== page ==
Course Title: Plenary B - The Neuropsychological Syndrome of Primary Progressive Aphasia (PPA) as a Dementia Syndrome (Weintraub)


Credit Hours: 1


Instructor(s) Sandra Weintraub


Sandra Weintraub, PhD
Professor of Psychiatry and Behavioral Sciences (Psychology) and Neurology
Feinberg School of Medicine
Northwestern University

Plenary B:


The Neuropsychological Syndrome of Primary Progressive Aphasia (PPA) as a Dementia Syndrome

Abstract & Learning Objectives:

Primary Progressive Aphasia (PPA) was first named “Slowly Progressive Aphasia” and described as an atypical clinical presentation of dementia in 1982. In the years that followed, there was controversy about its legitimacy as a distinct “disease” and some argued that it was a “variant” of Alzheimer’s disease. This controversy blossomed into years of research that revealed PPA as a clinical dementia syndrome, characterized by early aphasia that can persist in isolation for many years and that can be caused by a variety of neurodegenerative brain diseases, including Alzheimer’s disease (AD) and one of the several forms of frontotemporal lobar degeneration (e,g, tauopathies, TDP-43 proteinopathy), albeit in distinct probabilities. The single unifying theme in PPA, as would be predicted by neuropsychological principles, is that the patients with the syndrome have an neuroanatomical vulnerability of the left cerebral hemisphere language areas, to neurodegenerative disease. Successive post mortem studies of the brains of individuals with PPA revealed asymmetric left hemisphere distribution of neuropathologic change, regardless of the disease. Thus, Alzheimer’s plaques and tangles, TDP-43 inclusions and Pick’s disease tauopathy have all been observed in higher frequency in the left that in the right cerebral hemisphere at post mortem. Even when disease spreads to the right hemisphere, the asymmetry can persist for many years to death. Even when PPA is caused by AD neuropathology, the ApoE E4 allele, the best know genetic risk factor for AD, is not as highly represented in the clinical syndrome of PPA as in the clinical syndrome of amnestic dementia with AD, suggesting that AD itself is not a unitary disease. Recently, we have proposed that individual risk for PPA, regardless of the cause, might be linked to intrinsic left hemisphere vulnerability to disease. In some members of families we have studied, there is a strong history of developmental dyslexia while in others, PPA emerges in late life, both conditions reflecting left hemisphere biological vulnerability. The neuropsychological evaluation of an individual with PPA is challenging because many of our test instruments rely on normal verbal communication skills. We have developed some clinical tests to circumvent the aphasia in assessing retentive memory and reasoning. The nosology of dementia, previously considered a neuroanatomically diffuse and cognitively widespread condition, has been transformed by the study of PPA. We now recognize the principle of anatomical specificity of neurodegenerative diseases of the brain that cause dementia, that result in highly focal neuropsychological profiles, especially in early years of illness. Because aphasia is different from amnesia in its impact on daily life, we have also designed specialized care pathways for patients with PPA and their caregivers tailored to their distinct needs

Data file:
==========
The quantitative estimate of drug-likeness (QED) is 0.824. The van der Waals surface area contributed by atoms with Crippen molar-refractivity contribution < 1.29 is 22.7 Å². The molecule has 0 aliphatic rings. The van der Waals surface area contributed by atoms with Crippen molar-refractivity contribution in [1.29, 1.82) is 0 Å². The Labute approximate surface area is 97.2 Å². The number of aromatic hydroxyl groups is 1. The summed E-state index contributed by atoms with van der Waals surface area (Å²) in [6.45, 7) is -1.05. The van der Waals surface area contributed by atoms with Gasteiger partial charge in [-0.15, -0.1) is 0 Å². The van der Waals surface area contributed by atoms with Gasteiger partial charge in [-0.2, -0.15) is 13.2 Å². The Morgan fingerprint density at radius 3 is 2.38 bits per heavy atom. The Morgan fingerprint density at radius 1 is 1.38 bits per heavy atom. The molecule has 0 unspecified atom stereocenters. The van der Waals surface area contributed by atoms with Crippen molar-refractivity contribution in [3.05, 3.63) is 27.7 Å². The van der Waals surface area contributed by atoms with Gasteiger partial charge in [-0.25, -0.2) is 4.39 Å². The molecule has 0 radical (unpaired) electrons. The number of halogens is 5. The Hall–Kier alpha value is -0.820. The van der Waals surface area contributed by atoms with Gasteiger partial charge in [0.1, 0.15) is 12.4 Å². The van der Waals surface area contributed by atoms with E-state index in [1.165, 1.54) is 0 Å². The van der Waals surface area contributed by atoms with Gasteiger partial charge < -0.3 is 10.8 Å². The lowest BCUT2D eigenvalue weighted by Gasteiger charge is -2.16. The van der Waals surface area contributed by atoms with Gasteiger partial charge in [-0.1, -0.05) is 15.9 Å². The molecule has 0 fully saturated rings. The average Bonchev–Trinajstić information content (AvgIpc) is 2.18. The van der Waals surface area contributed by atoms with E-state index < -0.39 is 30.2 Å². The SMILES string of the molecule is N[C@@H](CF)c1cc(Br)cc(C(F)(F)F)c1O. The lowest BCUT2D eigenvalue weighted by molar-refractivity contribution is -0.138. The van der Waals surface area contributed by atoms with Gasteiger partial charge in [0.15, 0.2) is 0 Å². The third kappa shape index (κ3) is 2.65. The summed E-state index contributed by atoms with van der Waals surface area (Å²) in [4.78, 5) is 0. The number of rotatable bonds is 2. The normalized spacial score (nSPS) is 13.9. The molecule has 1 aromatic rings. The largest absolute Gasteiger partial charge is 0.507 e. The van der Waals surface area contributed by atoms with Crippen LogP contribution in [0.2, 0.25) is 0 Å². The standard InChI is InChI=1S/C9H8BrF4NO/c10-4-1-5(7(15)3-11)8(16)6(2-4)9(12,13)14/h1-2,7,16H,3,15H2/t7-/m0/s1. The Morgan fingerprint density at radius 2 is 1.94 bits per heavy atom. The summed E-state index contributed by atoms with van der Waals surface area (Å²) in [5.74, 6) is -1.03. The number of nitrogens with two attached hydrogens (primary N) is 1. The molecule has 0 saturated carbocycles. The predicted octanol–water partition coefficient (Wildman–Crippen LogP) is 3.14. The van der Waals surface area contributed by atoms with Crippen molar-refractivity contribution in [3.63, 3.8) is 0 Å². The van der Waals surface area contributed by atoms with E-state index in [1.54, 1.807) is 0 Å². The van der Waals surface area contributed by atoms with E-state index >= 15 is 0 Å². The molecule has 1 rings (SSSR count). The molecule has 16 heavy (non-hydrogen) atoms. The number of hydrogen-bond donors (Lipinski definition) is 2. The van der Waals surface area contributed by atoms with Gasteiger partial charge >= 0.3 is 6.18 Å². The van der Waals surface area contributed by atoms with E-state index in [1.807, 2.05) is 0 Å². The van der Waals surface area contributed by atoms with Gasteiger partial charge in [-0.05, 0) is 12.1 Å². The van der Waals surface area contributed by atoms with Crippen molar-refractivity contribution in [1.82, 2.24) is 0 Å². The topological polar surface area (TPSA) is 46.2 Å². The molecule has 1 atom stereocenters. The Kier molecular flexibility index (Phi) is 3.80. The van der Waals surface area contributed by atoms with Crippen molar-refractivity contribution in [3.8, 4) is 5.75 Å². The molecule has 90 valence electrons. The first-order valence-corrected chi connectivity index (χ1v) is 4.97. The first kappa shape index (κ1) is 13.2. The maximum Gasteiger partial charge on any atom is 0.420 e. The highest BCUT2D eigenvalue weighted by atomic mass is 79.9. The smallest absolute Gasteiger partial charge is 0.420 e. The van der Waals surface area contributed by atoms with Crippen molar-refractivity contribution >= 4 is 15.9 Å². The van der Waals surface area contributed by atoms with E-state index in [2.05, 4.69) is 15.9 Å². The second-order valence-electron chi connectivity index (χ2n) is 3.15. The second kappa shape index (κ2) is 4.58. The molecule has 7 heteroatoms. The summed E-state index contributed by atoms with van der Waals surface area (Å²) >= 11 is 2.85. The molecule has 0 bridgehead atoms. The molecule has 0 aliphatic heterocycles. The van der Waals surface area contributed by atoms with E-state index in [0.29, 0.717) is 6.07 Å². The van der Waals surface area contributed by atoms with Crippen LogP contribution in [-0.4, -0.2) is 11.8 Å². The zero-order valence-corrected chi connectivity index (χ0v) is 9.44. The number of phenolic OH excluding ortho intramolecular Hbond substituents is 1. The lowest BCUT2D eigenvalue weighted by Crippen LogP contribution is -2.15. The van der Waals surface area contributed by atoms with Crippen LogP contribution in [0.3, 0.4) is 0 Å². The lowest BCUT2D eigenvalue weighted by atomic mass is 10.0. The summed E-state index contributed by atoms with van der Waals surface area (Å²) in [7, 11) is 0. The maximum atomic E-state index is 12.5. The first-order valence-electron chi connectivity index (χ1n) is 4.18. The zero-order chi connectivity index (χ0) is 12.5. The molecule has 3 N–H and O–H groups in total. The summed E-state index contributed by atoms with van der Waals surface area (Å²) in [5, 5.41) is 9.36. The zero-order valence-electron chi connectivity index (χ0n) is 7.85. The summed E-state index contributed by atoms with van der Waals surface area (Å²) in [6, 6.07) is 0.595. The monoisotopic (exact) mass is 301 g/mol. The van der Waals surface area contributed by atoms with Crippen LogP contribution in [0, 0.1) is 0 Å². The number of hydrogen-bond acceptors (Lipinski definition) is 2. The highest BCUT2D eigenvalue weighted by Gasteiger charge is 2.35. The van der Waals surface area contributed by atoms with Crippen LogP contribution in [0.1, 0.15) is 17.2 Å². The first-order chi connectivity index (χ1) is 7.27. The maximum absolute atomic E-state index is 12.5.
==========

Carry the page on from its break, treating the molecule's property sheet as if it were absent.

Upon conclusion of this course, learners will be able to:

  • Describe the most up-to-date criteria for the clinical diagnosis of primary progressive aphasia (PPA) and how it is differentiated from other clinical dementia syndromes in the early stages
  • List developmental risk factors that might underlie early cortical vulnerability to the PPA syndrome as opposed to other dementia syndromes that feature episodic memory loss
  • Explain neuropsychological tests to clinically distinguish PPA from other dementia syndromes as well as interventions for treatment of patients with PPA and their caregivers

Speaker Biography:

Dr. Sandra Weintraub is Professor of Psychiatry and Behavioral Sciences (Psychology) and Neurology at Feinberg School of Medicine at Northwestern University. Her focus is Alzheimer's disease, Memory disorders, Neuropsychology, Early Onset Dementia, Primary Progressive Aphasia, Frontotemporal Dementia, and Superaging. The ability to use language can be progressively disrupted by neurodegenerative diseases of the brain that target circumscribed regions that normally mediate language in healthy individuals. Dr. Weintraub's clinical and research interests focus on Individuals with Primary Progressive Aphasia, Frontotemporal Dementia and Alzheimer's Disease. Research projects address the neuropsychological, neuroimaging and neuropathological variables associated with these syndromes, in order to contribute to our understanding of risk and the genetic factors that determine regional brain vulnerability to these diseases and to identify biomarkers that can be used in diagnosis during the patient's lifetime. To date, there are no biomarkers that definitively predict the type of the neuropathology in these clinical syndromes in the individual patient. Additional interests in the area of brain aging and its effects on cognition lie in determining factors associated with "Superaging", the maintenance of a high level of cognitive ability into the 9th decade of life and beyond.